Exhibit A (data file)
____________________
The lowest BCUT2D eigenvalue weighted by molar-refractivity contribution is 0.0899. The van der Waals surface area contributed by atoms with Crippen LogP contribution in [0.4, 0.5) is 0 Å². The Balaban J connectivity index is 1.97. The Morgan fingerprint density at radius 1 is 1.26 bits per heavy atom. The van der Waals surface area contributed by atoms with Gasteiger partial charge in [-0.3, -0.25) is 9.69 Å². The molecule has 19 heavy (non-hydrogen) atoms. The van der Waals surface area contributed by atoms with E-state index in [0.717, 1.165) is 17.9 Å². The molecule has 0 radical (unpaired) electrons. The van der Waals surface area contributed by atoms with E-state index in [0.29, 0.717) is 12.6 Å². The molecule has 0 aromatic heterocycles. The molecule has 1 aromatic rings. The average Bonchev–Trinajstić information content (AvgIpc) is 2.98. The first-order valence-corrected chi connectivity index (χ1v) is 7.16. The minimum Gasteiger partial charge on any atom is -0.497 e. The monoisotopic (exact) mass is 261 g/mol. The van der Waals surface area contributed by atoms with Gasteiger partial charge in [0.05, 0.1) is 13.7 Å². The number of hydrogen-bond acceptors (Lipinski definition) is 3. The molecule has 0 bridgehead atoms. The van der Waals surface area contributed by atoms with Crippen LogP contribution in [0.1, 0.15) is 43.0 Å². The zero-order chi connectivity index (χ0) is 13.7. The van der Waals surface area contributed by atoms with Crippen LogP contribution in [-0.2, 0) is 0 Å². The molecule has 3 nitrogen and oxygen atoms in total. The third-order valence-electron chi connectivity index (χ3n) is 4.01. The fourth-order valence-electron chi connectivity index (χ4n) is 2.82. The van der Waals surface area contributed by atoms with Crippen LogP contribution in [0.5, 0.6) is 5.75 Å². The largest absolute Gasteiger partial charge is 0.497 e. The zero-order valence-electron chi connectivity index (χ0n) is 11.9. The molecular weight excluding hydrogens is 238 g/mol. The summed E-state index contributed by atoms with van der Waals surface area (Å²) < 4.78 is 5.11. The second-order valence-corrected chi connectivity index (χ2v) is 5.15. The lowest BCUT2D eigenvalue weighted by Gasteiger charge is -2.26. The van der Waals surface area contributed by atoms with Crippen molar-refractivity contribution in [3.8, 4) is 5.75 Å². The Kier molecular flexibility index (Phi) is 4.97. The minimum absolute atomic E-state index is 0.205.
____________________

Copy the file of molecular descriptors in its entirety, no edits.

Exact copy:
The lowest BCUT2D eigenvalue weighted by molar-refractivity contribution is 0.0899. The van der Waals surface area contributed by atoms with Crippen LogP contribution in [0.4, 0.5) is 0 Å². The Balaban J connectivity index is 1.97. The Morgan fingerprint density at radius 1 is 1.26 bits per heavy atom. The van der Waals surface area contributed by atoms with Gasteiger partial charge in [-0.3, -0.25) is 9.69 Å². The molecule has 19 heavy (non-hydrogen) atoms. The van der Waals surface area contributed by atoms with E-state index in [0.717, 1.165) is 17.9 Å². The molecule has 0 radical (unpaired) electrons. The van der Waals surface area contributed by atoms with E-state index in [0.29, 0.717) is 12.6 Å². The molecule has 0 aromatic heterocycles. The molecule has 1 aromatic rings. The average Bonchev–Trinajstić information content (AvgIpc) is 2.98. The first-order valence-corrected chi connectivity index (χ1v) is 7.16. The minimum Gasteiger partial charge on any atom is -0.497 e. The monoisotopic (exact) mass is 261 g/mol. The van der Waals surface area contributed by atoms with Gasteiger partial charge in [0.05, 0.1) is 13.7 Å². The number of hydrogen-bond acceptors (Lipinski definition) is 3. The molecule has 0 bridgehead atoms. The van der Waals surface area contributed by atoms with Crippen LogP contribution in [0.1, 0.15) is 43.0 Å². The zero-order chi connectivity index (χ0) is 13.7. The van der Waals surface area contributed by atoms with Crippen LogP contribution in [-0.2, 0) is 0 Å². The molecule has 3 nitrogen and oxygen atoms in total. The third-order valence-electron chi connectivity index (χ3n) is 4.01. The fourth-order valence-electron chi connectivity index (χ4n) is 2.82. The van der Waals surface area contributed by atoms with Crippen LogP contribution in [0.5, 0.6) is 5.75 Å². The largest absolute Gasteiger partial charge is 0.497 e. The zero-order valence-electron chi connectivity index (χ0n) is 11.9. The molecular weight excluding hydrogens is 238 g/mol. The summed E-state index contributed by atoms with van der Waals surface area (Å²) < 4.78 is 5.11. The second-order valence-corrected chi connectivity index (χ2v) is 5.15. The lowest BCUT2D eigenvalue weighted by Gasteiger charge is -2.26. The van der Waals surface area contributed by atoms with Crippen molar-refractivity contribution in [3.8, 4) is 5.75 Å². The Kier molecular flexibility index (Phi) is 4.97. The minimum absolute atomic E-state index is 0.205.